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5.0 out of 5 starsHeartfelt
Reviewed in the United States on January 23, 2017
Beautifully written... Anita Mills does it again.. You could feel what the characters were feeling, pain, lost, mistrust, longing.. I loved Clay& Amanda. The story felt real - pulling you back to the days of the West and how disconnected we really were.. The perjudice, treatment of women and the Indians...lots of mixed feelings.. Loved it though...
Amanda Ross has everything: money, the ancestral ranch, the big adobe house, and good breeding. What Amanda Ross does not have is compassion. She will not forget nor forgive the Comanche Indians that murdered her Spanish mother and stepfather. Mills' has cast her hero as a rough, handsome, arrogant man named Clay McAlester. With the author's words, the reader visualizes a Clint Eastwood clone from his "spaghetti western" days . . . - "He was facing her, his coat open, showing two gunbelts crossed over a collarless white shirt unbuttoned several inches at the neck. But it was the eyes that sent a shiver through her." - Clay McAlester may be a Texas Ranger, but the proud, powerful Comanche nation raised him; a fact Amanda Ross will not forget nor forgive. Effectively, the author summons McAlester to rescue our testy heroine, from the clutches of a rejected suitor. Despicable Ramon Sandoval abandoned the lovely Amanda, in the Texas wasteland, to die a slow death. With her golden pen, Anita Mills guides her contestants to love, and guides her reader to the showdown. The story's ending is to savor; justifiably, puny Ramon and his father pay for their heinous crimes. This western novel takes place during the year of 1873, and the author's words flow with ease and gentle speed. This inexperienced Canadian lass enjoyed eating "prairie chicken" over an open campfire, and Mills' entire description of North American Indian food was a delightful revelation. To punctuate respect, the author profoundly wrote Clay's struggle with the end of his proud people's way of life. Originally, I read Anita Mills in a Christmas anthology novel. From then on, I searched the shelves of the local book stores looking for her material. "Comanche Moon" was the first Mills book I devoured, and I became a devoted follower. With this review, in February 2004, I understand this intriguing, resourceful author has retired - what a shame for all the lovers of romance reading.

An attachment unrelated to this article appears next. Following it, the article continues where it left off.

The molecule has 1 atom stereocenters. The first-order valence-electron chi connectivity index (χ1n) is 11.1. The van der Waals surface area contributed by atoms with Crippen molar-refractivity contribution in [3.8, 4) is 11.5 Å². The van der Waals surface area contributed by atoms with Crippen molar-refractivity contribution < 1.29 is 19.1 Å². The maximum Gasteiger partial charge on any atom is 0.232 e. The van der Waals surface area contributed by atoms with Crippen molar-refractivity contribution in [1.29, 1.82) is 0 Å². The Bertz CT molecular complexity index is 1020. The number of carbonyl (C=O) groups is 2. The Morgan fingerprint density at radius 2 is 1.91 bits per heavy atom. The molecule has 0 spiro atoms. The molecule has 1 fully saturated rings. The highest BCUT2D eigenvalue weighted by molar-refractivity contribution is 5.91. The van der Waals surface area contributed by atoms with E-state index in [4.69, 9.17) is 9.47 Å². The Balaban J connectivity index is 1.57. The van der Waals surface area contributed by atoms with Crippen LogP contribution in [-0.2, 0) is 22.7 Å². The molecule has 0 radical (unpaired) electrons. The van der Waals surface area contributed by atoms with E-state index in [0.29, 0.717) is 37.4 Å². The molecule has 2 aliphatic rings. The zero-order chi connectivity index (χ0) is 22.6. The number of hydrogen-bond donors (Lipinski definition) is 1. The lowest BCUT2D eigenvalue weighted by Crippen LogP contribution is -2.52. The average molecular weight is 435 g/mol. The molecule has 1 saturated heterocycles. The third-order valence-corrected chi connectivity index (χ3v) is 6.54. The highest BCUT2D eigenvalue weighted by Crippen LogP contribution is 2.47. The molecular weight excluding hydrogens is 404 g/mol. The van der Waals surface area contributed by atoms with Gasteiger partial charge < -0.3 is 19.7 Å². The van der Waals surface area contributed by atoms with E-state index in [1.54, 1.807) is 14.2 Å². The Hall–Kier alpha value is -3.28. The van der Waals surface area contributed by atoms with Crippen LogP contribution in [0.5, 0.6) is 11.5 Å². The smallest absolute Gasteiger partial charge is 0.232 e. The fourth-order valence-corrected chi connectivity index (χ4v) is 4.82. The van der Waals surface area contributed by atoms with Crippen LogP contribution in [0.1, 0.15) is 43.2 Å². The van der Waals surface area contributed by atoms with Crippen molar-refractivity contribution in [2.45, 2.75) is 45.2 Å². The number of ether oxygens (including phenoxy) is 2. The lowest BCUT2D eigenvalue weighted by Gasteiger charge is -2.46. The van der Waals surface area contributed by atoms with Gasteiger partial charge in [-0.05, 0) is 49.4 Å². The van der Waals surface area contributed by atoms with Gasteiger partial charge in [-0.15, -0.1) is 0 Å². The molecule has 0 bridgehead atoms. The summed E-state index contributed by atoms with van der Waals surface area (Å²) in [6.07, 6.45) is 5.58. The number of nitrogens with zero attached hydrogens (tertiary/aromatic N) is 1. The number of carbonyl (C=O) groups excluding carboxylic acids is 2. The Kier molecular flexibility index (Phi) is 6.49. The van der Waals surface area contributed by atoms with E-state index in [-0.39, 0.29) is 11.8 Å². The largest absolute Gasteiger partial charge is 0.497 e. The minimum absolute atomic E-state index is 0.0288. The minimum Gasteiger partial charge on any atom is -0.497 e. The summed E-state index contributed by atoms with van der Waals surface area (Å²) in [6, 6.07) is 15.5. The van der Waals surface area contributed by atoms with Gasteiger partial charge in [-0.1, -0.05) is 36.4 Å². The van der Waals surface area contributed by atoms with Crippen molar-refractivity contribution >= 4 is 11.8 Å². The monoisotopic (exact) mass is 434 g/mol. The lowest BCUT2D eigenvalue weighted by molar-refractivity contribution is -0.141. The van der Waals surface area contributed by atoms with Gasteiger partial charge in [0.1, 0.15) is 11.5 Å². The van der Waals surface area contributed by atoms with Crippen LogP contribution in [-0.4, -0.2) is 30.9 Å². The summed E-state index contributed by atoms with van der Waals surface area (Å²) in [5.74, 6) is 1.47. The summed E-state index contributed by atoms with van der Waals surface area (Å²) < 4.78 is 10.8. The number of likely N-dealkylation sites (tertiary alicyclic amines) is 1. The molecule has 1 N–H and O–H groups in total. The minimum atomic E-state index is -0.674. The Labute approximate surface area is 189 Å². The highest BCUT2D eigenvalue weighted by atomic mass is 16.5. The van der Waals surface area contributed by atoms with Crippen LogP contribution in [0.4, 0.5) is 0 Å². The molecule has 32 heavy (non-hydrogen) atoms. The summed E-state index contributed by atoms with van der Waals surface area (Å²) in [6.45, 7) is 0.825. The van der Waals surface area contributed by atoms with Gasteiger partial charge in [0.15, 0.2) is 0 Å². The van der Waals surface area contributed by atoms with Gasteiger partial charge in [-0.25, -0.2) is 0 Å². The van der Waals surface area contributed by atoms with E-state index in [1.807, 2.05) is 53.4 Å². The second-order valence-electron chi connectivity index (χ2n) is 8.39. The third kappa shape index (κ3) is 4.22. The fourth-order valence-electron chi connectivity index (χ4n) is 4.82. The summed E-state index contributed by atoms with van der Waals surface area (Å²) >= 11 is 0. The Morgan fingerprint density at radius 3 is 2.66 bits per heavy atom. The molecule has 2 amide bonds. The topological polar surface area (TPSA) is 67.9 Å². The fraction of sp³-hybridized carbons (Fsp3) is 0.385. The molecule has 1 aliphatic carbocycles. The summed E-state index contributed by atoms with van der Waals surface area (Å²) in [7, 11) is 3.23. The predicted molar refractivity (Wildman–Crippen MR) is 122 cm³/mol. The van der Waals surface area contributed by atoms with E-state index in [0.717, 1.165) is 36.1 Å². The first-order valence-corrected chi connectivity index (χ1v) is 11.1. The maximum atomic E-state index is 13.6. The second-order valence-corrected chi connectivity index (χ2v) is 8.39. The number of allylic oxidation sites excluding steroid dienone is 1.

Anita Mills is a terrific writer and makes you feel like you are living in her books, I have not been able to find any new releases (books) and most certainly would purchase them if and when I would find them. This is a wonderful story set in the early west.
I have to start off with the bad proofreading as the first line of the first page of this book it says Boston 1973 in big bold black letters where it should’ve read Boston 1873. I wasn’t going to read it at first as I thought it was a contemporary book but as it happened I’m pleased I did. As for the book I thoroughly enjoyed the story I loved the two main characters and how they love growing in the desert and the hardships they suffered and how strong Amanda was a book well worth reading.
Reviewed in the United Kingdom on January 14, 2014
I actually wanted to give this book 3.5 stars but can't give a half star and felt it was a good enough read to round up. It's not as good as Dangerous or Lady of Fire, it didn't feel as natural in the way it way written but I still found I couldn't put it down. Others criticized how much of the story was focused in the desert but that was where the relationship developed between Amanda and Clay and I thought it was dealt with very well except that I didn't think there was enough dialogue between them regarding why Amanda was so frightened of the Comanches. It felt like Clay had more air-time in that argument but that's a minor criticism.